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- 1 Autoimmune diseases – against our own body
- 2 Diabetes mellitus type 1
- 3 Hashimoto’s thyroiditis
- 4 Lupus erythematosus
- 5 Multiple Sclerosis – Inflamed Central Nervous System
- 6 Rheumatoid arthritis – chronically inflamed joints
Picture credits: © wdv / Olaf Georg Hermann
As different as the forms of autoimmune diseases are, they all have one thing in common: they are based on a defensive reaction of the immune system against the body’s own tissue. This means that the body’s own defenses attack healthy cells. The causes of this phenomenon are not exactly known. However, it is known that they are chronic, often occur in episodes and cannot be cured. In most cases, however, the symptoms can be treated well. In Germany, four to five percent of the population suffers from an autoimmune disease.
Our immune system keeps defense cells and antibodies ready for harmful bacteria and viruses that invade our body. They fight the invaders and thus protect us from disease. However, if an autoimmune disease is present, the immune system reacts incorrectly: suddenly it directs the defense substances also against useful endogenous cells.
Help for the chronically ill.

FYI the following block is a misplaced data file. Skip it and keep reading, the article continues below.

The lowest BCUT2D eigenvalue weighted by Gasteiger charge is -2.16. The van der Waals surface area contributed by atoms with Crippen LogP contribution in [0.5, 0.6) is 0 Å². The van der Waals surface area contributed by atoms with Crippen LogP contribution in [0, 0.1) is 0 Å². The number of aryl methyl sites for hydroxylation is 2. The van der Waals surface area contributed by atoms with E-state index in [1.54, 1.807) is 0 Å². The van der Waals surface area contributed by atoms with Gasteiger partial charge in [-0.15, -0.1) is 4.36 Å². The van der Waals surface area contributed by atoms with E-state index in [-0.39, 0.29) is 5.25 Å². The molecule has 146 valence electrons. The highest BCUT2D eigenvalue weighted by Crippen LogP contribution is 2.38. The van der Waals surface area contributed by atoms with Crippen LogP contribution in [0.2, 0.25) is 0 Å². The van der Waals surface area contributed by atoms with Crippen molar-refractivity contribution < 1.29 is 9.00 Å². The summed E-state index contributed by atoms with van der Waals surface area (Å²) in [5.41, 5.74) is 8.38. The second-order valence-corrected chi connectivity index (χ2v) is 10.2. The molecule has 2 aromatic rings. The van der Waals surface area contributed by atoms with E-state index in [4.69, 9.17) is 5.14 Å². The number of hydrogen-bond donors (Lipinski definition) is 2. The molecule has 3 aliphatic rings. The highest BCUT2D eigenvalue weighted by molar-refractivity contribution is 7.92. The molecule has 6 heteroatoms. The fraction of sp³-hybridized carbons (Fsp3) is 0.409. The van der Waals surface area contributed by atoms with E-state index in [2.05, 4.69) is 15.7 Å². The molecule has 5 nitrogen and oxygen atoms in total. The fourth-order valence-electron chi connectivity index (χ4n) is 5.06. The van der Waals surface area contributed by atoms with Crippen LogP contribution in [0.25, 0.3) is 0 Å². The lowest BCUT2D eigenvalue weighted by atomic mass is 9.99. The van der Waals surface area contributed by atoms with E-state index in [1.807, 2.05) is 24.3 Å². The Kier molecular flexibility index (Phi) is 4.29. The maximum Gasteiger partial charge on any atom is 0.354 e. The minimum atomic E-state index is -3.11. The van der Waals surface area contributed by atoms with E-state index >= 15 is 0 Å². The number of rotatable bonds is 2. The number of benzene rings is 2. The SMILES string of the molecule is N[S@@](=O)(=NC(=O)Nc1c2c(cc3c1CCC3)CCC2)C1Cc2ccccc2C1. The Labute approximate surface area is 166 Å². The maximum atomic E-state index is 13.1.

There are many different autoimmune diseases. Examples are diabetes mellitus type 1, psoriasis, multiple sclerosis, rheumatoid arthritis, Hashimoto’s thyroiditis (chronic inflammation of the thyroid glands) and white spot disease (vitiligo).
The symptoms vary accordingly. Often an autoimmune disease makes itself felt through extreme fatigue and dysfunction of organs or joints. Some are initially accompanied by weight loss. Skin changes can also be a visible symptom. For others, sudden visual disturbances are part of the clinical picture.
The causes of most autoimmune diseases are not yet clearly understood. In most cases a genetic predisposition is present. But scientists also suspect that environmental influences play a role, because some diseases occur more frequently in industrialized countries. Viral infections are also suspected of triggering an autoimmune disease by causing the immune system to overreact.
As soon as the first symptoms appear, the autoimmune disease is usually unstoppable. Most forms run in relapses. This means that the symptoms are only noticeable during a relapse, after which they can recede and the patient may lead a symptom-free life for a long time. However, since the relapses occur again and again, autoimmune diseases are considered chronic.
It is difficult to diagnose autoimmune disease. The symptoms, such as fatigue, mild fever, diarrhea or nausea, are rather unspecific and can be attributed to many different diseases. The doctor will first ask about any symptoms that occur. Sometimes the blood provides information, for example if certain antibodies can be detected. Depending on the disease, ultrasound examinations, X-rays, the examination of tissue samples and magnetic resonance imaging (MRI) are also part of the diagnostic process.
Autoimmune diseases are not curable. However, some of the symptoms can be greatly curtailed. The extent to which patients can lead a largely normal life depends on the form of their disease and its course. Accordingly, medications, physical and occupational therapies, and psychotherapies are used for treatment. Many also seek interaction with others in support groups. This is also where they get the most up-to-date information about their disease.